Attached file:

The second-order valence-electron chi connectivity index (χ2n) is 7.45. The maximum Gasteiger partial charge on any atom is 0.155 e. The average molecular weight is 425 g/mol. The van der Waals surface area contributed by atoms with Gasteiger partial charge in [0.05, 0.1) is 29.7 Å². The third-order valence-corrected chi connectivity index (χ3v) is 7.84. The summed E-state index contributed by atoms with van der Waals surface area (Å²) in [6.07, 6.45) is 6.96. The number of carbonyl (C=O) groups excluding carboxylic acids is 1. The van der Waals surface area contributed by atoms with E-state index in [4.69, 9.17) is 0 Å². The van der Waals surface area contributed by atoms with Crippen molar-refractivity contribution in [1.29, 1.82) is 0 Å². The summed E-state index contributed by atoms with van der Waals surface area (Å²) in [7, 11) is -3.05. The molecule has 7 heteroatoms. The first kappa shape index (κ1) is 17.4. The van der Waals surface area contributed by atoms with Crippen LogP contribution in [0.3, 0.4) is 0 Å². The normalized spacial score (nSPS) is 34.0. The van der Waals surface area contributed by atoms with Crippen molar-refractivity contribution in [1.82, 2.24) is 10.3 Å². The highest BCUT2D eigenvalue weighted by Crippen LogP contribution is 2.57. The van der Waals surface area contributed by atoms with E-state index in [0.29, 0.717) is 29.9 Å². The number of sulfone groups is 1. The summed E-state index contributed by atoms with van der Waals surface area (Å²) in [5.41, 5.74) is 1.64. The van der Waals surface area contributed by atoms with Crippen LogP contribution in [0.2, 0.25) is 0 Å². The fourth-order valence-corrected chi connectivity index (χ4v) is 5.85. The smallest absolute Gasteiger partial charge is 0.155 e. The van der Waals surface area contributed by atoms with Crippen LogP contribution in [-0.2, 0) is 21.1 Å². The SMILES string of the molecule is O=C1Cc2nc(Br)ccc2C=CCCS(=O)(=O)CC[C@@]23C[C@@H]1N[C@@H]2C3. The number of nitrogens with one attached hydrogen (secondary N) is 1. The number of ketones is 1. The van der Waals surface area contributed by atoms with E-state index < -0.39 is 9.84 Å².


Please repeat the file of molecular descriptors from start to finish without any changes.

The second-order valence-electron chi connectivity index (χ2n) is 7.45. The maximum Gasteiger partial charge on any atom is 0.155 e. The average molecular weight is 425 g/mol. The van der Waals surface area contributed by atoms with Gasteiger partial charge in [0.05, 0.1) is 29.7 Å². The third-order valence-corrected chi connectivity index (χ3v) is 7.84. The summed E-state index contributed by atoms with van der Waals surface area (Å²) in [6.07, 6.45) is 6.96. The number of carbonyl (C=O) groups excluding carboxylic acids is 1. The van der Waals surface area contributed by atoms with E-state index in [4.69, 9.17) is 0 Å². The van der Waals surface area contributed by atoms with Crippen molar-refractivity contribution in [1.29, 1.82) is 0 Å². The summed E-state index contributed by atoms with van der Waals surface area (Å²) in [7, 11) is -3.05. The molecule has 7 heteroatoms. The first kappa shape index (κ1) is 17.4. The van der Waals surface area contributed by atoms with Crippen LogP contribution in [0.3, 0.4) is 0 Å². The normalized spacial score (nSPS) is 34.0. The van der Waals surface area contributed by atoms with Crippen molar-refractivity contribution in [1.82, 2.24) is 10.3 Å². The highest BCUT2D eigenvalue weighted by Crippen LogP contribution is 2.57. The van der Waals surface area contributed by atoms with E-state index in [0.29, 0.717) is 29.9 Å². The number of sulfone groups is 1. The summed E-state index contributed by atoms with van der Waals surface area (Å²) in [5.41, 5.74) is 1.64. The van der Waals surface area contributed by atoms with Crippen LogP contribution in [0.2, 0.25) is 0 Å². The fourth-order valence-corrected chi connectivity index (χ4v) is 5.85. The smallest absolute Gasteiger partial charge is 0.155 e. The van der Waals surface area contributed by atoms with Crippen LogP contribution in [-0.2, 0) is 21.1 Å². The SMILES string of the molecule is O=C1Cc2nc(Br)ccc2C=CCCS(=O)(=O)CC[C@@]23C[C@@H]1N[C@@H]2C3. The number of nitrogens with one attached hydrogen (secondary N) is 1. The number of ketones is 1. The van der Waals surface area contributed by atoms with E-state index < -0.39 is 9.84 Å².